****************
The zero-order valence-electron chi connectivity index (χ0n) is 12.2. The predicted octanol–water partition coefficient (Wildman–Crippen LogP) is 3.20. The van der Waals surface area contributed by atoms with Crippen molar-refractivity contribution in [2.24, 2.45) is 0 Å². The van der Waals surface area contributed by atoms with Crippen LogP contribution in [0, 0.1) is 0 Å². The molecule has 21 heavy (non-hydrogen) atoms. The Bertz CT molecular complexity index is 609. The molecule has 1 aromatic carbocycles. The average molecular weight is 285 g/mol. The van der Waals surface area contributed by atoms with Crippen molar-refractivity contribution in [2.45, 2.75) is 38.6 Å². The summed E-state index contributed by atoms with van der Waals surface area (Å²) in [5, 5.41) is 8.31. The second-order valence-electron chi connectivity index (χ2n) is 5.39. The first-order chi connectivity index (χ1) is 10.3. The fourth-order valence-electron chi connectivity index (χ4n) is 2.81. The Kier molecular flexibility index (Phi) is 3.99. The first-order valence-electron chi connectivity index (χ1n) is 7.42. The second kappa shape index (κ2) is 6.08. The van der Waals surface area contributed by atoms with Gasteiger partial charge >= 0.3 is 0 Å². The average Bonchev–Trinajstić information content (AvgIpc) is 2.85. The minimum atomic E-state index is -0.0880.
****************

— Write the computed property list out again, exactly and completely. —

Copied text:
The zero-order valence-electron chi connectivity index (χ0n) is 12.2. The predicted octanol–water partition coefficient (Wildman–Crippen LogP) is 3.20. The van der Waals surface area contributed by atoms with Crippen molar-refractivity contribution in [2.24, 2.45) is 0 Å². The van der Waals surface area contributed by atoms with Crippen LogP contribution in [0, 0.1) is 0 Å². The molecule has 21 heavy (non-hydrogen) atoms. The Bertz CT molecular complexity index is 609. The molecule has 1 aromatic carbocycles. The average molecular weight is 285 g/mol. The van der Waals surface area contributed by atoms with Crippen molar-refractivity contribution in [2.45, 2.75) is 38.6 Å². The summed E-state index contributed by atoms with van der Waals surface area (Å²) in [5, 5.41) is 8.31. The second-order valence-electron chi connectivity index (χ2n) is 5.39. The first-order chi connectivity index (χ1) is 10.3. The fourth-order valence-electron chi connectivity index (χ4n) is 2.81. The Kier molecular flexibility index (Phi) is 3.99. The first-order valence-electron chi connectivity index (χ1n) is 7.42. The second kappa shape index (κ2) is 6.08. The van der Waals surface area contributed by atoms with Gasteiger partial charge >= 0.3 is 0 Å². The average Bonchev–Trinajstić information content (AvgIpc) is 2.85. The minimum atomic E-state index is -0.0880.